The Scared Way

The next level above the Sacred Way was the Temple to the God Apollo and it was in there that the Oracle sat and delivered her prophecies. Inside the temple was the sacred chamber were the Oracle sat on a tripod style seat positioned over the fissure, allowing the raising gases to envelope her. Those Pilgrims inquiring answers would speak through a hole in a rock wall separating them from the Oracle. It was said that the Oracle’s responses were kind of a “ranting”  that could only be translated by the priests.
The entry way into the Temple of Apollo

The entry way into the Temple of Apollo

The Temple of Apollo as seen from further up the hill.

The Temple of Apollo as seen from further up the hill.

Although Delphi is mostly known for its Oracle, it was also a major cultural center in Greece. Music and other festivals were celebrated each year at Delphi and every four years they held the Pythian Games which rivaled those at Olympia. At the Olympic Games the winners where given Olive Branches, while for the Pythian Games the winners were presented Laurel Branches, because it was said to be a sacred plant by Apollo.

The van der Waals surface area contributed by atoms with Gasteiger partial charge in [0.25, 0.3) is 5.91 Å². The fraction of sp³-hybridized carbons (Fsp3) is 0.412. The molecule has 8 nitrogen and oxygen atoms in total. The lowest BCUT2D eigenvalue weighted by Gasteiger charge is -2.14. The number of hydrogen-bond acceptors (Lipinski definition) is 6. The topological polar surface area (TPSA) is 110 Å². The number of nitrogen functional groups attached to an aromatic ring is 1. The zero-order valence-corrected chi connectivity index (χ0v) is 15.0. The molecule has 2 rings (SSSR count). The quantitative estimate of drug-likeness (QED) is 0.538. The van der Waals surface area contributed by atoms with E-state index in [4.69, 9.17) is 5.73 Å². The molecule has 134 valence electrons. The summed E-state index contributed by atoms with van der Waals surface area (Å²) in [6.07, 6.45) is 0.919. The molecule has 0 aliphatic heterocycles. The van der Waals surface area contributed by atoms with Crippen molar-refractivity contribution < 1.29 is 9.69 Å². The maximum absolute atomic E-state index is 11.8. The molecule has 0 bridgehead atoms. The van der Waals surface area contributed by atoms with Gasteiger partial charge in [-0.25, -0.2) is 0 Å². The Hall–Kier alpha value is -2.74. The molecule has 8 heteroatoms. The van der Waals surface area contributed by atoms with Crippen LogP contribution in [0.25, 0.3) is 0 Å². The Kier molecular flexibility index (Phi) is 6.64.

Penny, our tour guide for Delphi said that each of the winners where told not to just relish on their present win and keep bragging on it, but to work for improvement for the future, the term used was “Don’t rest on your laurels.”

The Stadium where the Pythian Games were played

The Stadium where the Pythian Games were played

On a personal note, in 1964 when my family went to the New York World’s Fair. In a gift shop, I bought a bust of what I thought was Apollo.

The life size bronze, The Charioteer of Delphi

The life size bronze, The Charioteer of Delphi

At Delphi I found out that I was wrong. It was a bust of one of the best preserved bronze statues found there named “The Charioteer of Delphi”. This life size bronze was thought to have been erected somewhere between 478 and 474 BC and discovered in 1896.

My bust from the 64' Worlds Fair

My bust from the 64′ Worlds Fair

Delphi is a fantastic walk through the past and is well worth the long climb up the side of the mountain.
Next: On to the Peloponnese, Olympia and a 21st Century surprise!